“The economic benefits assessment for the mine showed it was at a poor risk with a perfect storm if operating costs were higher than anticipated, if there wasn’t as much coal as anticipated, and if coal prices continued to be at low levels.

“The economic benefits of the mine didn’t outweigh the permanent loss and destruction of conservation values.”

Buller Mayor Gary Howard has criticised the decision and has described the mining proposal as “boutique”.  That is a funny phrase to describe the desecration of a pristine natural area.  Again from Radio New Zealand:

Buller Mayor Garry Howard said the decision put the whole project, and 60 jobs, in doubt, as the land in question was at the entrance to the larger site.

“It has a large effect for employment and we’re trying to diversify from mining but there is a place for boutique mining such as this one.”

Mr Howard said DOC had 1.6 million hectares of land on the West Coast, and this application involved just 12 hectares of it.

It was not that long ago that National wanted to remove protection from significant areas of conservation land.  It only backed down from its position after huge public pressure.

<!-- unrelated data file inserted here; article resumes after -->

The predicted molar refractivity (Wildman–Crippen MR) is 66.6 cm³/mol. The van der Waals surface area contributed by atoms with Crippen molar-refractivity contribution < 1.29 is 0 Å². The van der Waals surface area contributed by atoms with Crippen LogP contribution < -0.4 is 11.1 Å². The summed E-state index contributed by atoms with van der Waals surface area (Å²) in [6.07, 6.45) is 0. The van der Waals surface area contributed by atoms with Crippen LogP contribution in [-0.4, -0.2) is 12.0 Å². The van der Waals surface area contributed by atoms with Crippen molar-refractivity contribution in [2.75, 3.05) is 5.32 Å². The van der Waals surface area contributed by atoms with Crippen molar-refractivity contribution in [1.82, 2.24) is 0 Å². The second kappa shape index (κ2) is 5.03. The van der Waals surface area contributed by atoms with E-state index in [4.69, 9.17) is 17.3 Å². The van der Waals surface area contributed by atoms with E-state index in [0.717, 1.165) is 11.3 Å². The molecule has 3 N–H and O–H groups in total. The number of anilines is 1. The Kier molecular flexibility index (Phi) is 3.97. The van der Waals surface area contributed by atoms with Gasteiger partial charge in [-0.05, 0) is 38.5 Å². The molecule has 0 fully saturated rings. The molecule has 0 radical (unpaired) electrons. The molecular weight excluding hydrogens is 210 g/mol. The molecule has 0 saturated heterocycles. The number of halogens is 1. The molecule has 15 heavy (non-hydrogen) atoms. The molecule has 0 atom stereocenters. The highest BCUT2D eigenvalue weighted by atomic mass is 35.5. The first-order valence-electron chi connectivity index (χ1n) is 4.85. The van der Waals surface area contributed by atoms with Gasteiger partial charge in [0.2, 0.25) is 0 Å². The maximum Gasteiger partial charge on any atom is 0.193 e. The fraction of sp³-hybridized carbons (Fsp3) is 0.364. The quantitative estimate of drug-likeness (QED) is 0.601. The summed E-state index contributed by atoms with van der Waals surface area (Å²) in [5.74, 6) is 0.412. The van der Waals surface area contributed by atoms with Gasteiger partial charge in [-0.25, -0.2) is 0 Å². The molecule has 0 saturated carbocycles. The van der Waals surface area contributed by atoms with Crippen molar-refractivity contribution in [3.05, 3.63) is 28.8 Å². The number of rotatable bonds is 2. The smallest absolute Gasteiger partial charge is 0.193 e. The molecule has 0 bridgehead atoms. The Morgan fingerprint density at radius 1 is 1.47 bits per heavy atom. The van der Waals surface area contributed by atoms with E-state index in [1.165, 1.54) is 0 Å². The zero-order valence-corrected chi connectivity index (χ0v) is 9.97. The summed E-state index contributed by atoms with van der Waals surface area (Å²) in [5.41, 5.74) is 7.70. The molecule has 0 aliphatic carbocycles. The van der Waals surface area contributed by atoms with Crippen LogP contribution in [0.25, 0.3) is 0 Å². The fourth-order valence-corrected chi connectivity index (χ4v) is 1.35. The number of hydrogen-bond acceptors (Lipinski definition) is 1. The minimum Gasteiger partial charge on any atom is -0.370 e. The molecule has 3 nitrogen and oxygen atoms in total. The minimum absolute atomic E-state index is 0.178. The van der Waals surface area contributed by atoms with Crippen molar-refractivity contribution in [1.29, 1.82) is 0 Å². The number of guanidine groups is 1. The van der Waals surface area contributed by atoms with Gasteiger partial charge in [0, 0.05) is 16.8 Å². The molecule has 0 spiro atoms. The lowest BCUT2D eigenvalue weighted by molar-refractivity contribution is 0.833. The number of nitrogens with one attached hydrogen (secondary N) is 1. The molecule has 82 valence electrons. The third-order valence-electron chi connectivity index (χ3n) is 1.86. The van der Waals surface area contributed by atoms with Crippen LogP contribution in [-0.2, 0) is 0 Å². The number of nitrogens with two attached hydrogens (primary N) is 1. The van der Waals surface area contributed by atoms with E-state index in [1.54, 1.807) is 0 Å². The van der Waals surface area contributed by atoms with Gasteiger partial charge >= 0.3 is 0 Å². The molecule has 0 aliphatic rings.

And Simon Bridges has rekindled thoughts that National may still be open to such an approach by saying that National has no problems allowing the mining of conservation land that is not “pristine”.  From Newshub:

Simon Bridges says National would have no problem approving coal mining on conservation land that isn’t “pristine”.

The Government on Saturday said it had declined an application to build an open-cast mine across 12 hectares in the Mt Rochfort Conservation Area on the South Island’s West Coast.

Mr Bridges told The AM Show on Monday he wasn’t sure if the party agreed or disagreed with the Government’s decision, because it’s yet to be discussed in caucus.

But he said National “definitely” opposes what he’s calling a “blanket ban” on mining in conservation areas.

“A third of New Zealand is conservation estate. Some of it’s pristine – there shouldn’t be coal mining. But some of it’s scrubland.”

Nearly 30 percent of New Zealand is conservation land, but not all of it is Schedule 4 land – the most protected. The previous National Government did plan to allow mining in Schedule 4 land, but backtracked after 50,000 people took to the streets in Auckland in 2010.